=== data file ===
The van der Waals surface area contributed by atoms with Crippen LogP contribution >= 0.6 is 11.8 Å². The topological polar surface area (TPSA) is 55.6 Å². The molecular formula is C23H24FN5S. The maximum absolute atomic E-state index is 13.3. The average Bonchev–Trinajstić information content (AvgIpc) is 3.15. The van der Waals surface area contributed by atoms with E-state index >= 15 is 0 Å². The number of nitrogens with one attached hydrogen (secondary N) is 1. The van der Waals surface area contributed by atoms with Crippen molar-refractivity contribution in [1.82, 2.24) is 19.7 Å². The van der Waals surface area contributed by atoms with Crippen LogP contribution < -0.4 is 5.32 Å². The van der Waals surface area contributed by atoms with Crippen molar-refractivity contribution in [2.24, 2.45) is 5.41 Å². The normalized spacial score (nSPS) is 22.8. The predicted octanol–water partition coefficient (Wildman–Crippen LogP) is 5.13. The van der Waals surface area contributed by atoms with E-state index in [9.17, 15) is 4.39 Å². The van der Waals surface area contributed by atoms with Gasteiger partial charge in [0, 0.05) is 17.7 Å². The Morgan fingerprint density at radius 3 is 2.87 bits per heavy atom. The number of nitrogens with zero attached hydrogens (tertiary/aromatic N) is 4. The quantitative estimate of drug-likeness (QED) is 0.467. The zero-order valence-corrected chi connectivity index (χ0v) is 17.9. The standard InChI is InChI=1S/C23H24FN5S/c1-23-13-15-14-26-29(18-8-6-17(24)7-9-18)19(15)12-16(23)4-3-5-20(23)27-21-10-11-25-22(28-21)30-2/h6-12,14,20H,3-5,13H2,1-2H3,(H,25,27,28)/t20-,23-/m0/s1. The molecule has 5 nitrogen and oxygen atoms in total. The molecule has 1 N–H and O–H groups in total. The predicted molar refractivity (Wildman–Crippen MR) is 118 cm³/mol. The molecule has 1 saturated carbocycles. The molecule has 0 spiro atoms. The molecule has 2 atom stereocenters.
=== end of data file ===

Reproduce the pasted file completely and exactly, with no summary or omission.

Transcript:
The van der Waals surface area contributed by atoms with Crippen LogP contribution >= 0.6 is 11.8 Å². The topological polar surface area (TPSA) is 55.6 Å². The molecular formula is C23H24FN5S. The maximum absolute atomic E-state index is 13.3. The average Bonchev–Trinajstić information content (AvgIpc) is 3.15. The van der Waals surface area contributed by atoms with E-state index >= 15 is 0 Å². The number of nitrogens with one attached hydrogen (secondary N) is 1. The van der Waals surface area contributed by atoms with Crippen molar-refractivity contribution in [1.82, 2.24) is 19.7 Å². The van der Waals surface area contributed by atoms with Crippen LogP contribution < -0.4 is 5.32 Å². The van der Waals surface area contributed by atoms with Crippen molar-refractivity contribution in [2.24, 2.45) is 5.41 Å². The normalized spacial score (nSPS) is 22.8. The predicted octanol–water partition coefficient (Wildman–Crippen LogP) is 5.13. The van der Waals surface area contributed by atoms with E-state index in [9.17, 15) is 4.39 Å². The van der Waals surface area contributed by atoms with Gasteiger partial charge in [0, 0.05) is 17.7 Å². The Morgan fingerprint density at radius 3 is 2.87 bits per heavy atom. The number of nitrogens with zero attached hydrogens (tertiary/aromatic N) is 4. The quantitative estimate of drug-likeness (QED) is 0.467. The zero-order valence-corrected chi connectivity index (χ0v) is 17.9. The standard InChI is InChI=1S/C23H24FN5S/c1-23-13-15-14-26-29(18-8-6-17(24)7-9-18)19(15)12-16(23)4-3-5-20(23)27-21-10-11-25-22(28-21)30-2/h6-12,14,20H,3-5,13H2,1-2H3,(H,25,27,28)/t20-,23-/m0/s1. The molecule has 5 nitrogen and oxygen atoms in total. The molecule has 1 N–H and O–H groups in total. The predicted molar refractivity (Wildman–Crippen MR) is 118 cm³/mol. The molecule has 1 saturated carbocycles. The molecule has 0 spiro atoms. The molecule has 2 atom stereocenters.